Japan In-Depth Learning 1: Japanese Basic Manners and Rules

Precise and Practical Program to Study Japanese Manners and Way of Thinking
Rating: 4.6 out of 5 (92 ratings)
4,345 students
English [Auto]

Basic manners at Japanese restaurants — seemingly complicated footwear removal rules (shoes, slippers, and toilet slippers!), drinking manners, chopstick manners, gratuity custom in Japan, and simple Japanese phrases useful at restaurants
Basic manners on Japanese transportations — noise manners, queueing manners, priority seat manners, when drinking and eating is okay and not okay, as well as information about convenient rechargeable IC cards that you can use for transportation, how to find boarding points on a platform, busiest holiday time in Japan when it’s hard to reserve Shinkansen bullet train tickets, and useful phrases that you can use on public transportations.
Basic manners when visiting Shinto shrines — definition and philosophy of Shinto, how to do purification ritual when entering Shinto shrines, how to do greeting to Shinto deity, photo manners, as well as explanation of things you see and can buy/try at Shinto shrines.
Basic manners when visiting Buddhist temples — definition and philosophy of Buddhism in Japan, commonalities between Shinto and Buddhism, footwear removal rules at Buddhist temples, what to do at Buddhist temples including incense ritual, what not to do at Buddhist temples.
Basic manners at Japanese traditional accommodation Ryokan — what to expect, difference from western hotels, footwear removal rules in Ryokans, tokonoma rules, things you have to know about yukata (cotton kimono you wear at ryokans), and how to take Japanese bath.


  • All students should be excited and curious about Japan, and ready to learn basic manners and way of thinking in Japan.


Are you visiting Japan soon?

This course offers practical lessons for people visiting Japan so they know what to expect, what to do, and what not to do in the light of Japanese manners, as well as simple and practical Japanese phrases.

When you are planning to visit Japan, you must be both excited and worried about the difference in language, culture, food, transportation system, etc.

Every single client who I have guided in the past said that Japanese people are so kind and helpful, and I really do agree. Even though not many Japanese people are necessarily good at speaking other languages than Japanese, they always try to help you and be friendly with you.

But at the same time, Japan has a unique culture with its own rules and manners. Visitors could be sometimes viewed as being rude in the eyes of local Japanese by unintentionally doing things against Japanese rules and manners.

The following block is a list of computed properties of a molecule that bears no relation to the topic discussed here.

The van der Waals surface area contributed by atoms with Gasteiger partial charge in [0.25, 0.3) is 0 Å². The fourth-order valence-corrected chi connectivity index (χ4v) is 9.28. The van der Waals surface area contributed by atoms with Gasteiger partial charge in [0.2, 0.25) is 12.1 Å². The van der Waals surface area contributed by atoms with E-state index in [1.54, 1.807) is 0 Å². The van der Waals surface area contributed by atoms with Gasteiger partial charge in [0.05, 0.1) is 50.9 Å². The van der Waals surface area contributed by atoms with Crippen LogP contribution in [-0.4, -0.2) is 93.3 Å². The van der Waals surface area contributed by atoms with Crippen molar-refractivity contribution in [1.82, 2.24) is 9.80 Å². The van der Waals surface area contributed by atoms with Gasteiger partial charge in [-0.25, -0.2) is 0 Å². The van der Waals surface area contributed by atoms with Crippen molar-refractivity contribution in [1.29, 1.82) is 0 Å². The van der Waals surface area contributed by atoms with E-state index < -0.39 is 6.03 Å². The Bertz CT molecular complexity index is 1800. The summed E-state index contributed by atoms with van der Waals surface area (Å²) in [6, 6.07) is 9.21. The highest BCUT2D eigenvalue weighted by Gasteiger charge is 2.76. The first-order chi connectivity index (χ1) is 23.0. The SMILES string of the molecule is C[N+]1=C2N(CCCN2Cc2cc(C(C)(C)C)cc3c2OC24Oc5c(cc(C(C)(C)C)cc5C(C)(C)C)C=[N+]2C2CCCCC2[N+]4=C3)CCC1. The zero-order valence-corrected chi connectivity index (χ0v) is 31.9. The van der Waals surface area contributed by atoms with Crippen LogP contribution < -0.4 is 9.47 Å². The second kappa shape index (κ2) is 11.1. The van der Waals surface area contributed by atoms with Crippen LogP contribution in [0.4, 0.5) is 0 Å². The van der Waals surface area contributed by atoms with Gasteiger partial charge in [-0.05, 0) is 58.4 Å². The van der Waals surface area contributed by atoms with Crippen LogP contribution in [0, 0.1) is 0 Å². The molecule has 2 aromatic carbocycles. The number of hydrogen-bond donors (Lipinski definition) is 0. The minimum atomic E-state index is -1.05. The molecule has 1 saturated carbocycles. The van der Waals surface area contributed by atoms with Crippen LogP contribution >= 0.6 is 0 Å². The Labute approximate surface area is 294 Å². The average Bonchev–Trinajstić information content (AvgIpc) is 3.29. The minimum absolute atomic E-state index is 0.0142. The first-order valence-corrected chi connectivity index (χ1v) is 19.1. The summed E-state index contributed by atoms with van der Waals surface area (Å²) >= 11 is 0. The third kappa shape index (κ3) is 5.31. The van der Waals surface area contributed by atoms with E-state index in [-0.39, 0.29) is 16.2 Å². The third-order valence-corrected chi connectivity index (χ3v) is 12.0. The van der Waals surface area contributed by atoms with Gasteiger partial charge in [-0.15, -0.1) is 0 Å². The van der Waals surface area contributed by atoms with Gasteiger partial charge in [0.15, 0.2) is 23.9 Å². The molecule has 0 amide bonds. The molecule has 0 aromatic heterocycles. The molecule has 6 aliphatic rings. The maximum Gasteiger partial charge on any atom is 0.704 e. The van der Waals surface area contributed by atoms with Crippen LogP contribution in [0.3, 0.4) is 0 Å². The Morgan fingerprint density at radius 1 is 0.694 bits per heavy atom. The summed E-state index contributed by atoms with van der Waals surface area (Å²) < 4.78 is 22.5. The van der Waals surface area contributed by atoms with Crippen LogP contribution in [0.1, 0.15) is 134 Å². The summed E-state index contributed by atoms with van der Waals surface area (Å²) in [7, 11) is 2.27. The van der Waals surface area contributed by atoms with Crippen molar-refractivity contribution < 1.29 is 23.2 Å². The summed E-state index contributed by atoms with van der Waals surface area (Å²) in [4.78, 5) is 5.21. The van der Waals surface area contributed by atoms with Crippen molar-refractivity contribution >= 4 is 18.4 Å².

Japanese people understand visitors do not do it intentionally, but if people who come to Japan are informed beforehand of what not to do, they don’t have to be viewed as being rude and the experience they have could be even friendlier and even more memorable.

In this course, I would like to share with you basic but very important Japanese manners so you won’t surprise or offend anybody when you are in Japan and you could be treated nicely with respect.

When you finish this course, you will be ready to have fun, memorable experiences in Japan!

Who this course is for:

  • Anyone who is interested in Japan, planning to visit Japan, or already living in Japan and encountering the urgent necessity to understand Japanese manners
  • Anyone who is involved in business with Japanese boss/employee/clients and would like to understand the basic Japanese manners and values to create even better relationships
  • Anyone who would like to work as a tour guide in Japan


Japanese culture(National-Licensed Interpretive Guide)
Kana Hattori
  • 4.6 Instructor Rating
  • 107 Reviews
  • 4,603 Students
  • 2 Courses

National-Licensed Interpretive Guide

Kana has been working as a national-licensed interpretive guide since 2009, guiding guests from all over the world including VIP guests such as Hollywood actress, world-famous musicians, NBA star player, etc. She is passionate about Japanese classical and traditional arts, and she is a qualified instructor of Urasenke Tea Ceremony, plays the shamisen (3-stringed Japanese traditional music instrument) and performs Kyogen (Japanese 700-year-old UNESCO heritage theater), and holds BA in English and another BA in Japanese Classical and Traditional Arts. Growing up as a Buddhist and Shintoist, she is passionate about the philosophy of these Japanese religions – “be one with nature” and “live in the moment”.

She has been thankful for every guiding opportunities where she could share her insights, passion, and knowledge about Japan, and she decided to start the online courses to reach further more people around the world.